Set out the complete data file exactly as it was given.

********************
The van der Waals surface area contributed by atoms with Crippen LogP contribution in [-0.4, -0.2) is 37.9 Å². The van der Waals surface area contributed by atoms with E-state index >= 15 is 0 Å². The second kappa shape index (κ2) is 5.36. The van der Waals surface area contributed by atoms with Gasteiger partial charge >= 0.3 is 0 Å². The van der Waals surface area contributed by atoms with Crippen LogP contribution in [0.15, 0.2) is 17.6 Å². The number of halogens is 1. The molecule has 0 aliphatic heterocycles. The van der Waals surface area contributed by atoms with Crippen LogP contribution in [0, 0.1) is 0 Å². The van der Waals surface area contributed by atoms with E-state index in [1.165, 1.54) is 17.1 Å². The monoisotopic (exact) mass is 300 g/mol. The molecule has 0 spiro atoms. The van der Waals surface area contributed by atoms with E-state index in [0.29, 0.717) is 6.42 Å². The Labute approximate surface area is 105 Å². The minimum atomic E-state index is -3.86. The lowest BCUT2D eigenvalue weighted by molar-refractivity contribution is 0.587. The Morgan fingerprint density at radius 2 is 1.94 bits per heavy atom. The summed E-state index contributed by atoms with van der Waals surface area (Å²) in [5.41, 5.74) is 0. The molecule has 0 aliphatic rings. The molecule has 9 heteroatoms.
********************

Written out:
The van der Waals surface area contributed by atoms with Crippen LogP contribution in [-0.4, -0.2) is 37.9 Å². The van der Waals surface area contributed by atoms with E-state index >= 15 is 0 Å². The second kappa shape index (κ2) is 5.36. The van der Waals surface area contributed by atoms with Gasteiger partial charge >= 0.3 is 0 Å². The van der Waals surface area contributed by atoms with Crippen LogP contribution in [0.15, 0.2) is 17.6 Å². The number of halogens is 1. The molecule has 0 aliphatic heterocycles. The van der Waals surface area contributed by atoms with Crippen LogP contribution in [0, 0.1) is 0 Å². The van der Waals surface area contributed by atoms with E-state index in [1.165, 1.54) is 17.1 Å². The monoisotopic (exact) mass is 300 g/mol. The molecule has 0 spiro atoms. The van der Waals surface area contributed by atoms with E-state index in [0.29, 0.717) is 6.42 Å². The Labute approximate surface area is 105 Å². The minimum atomic E-state index is -3.86. The lowest BCUT2D eigenvalue weighted by molar-refractivity contribution is 0.587. The Morgan fingerprint density at radius 2 is 1.94 bits per heavy atom. The summed E-state index contributed by atoms with van der Waals surface area (Å²) in [5.41, 5.74) is 0. The molecule has 0 aliphatic rings. The molecule has 9 heteroatoms.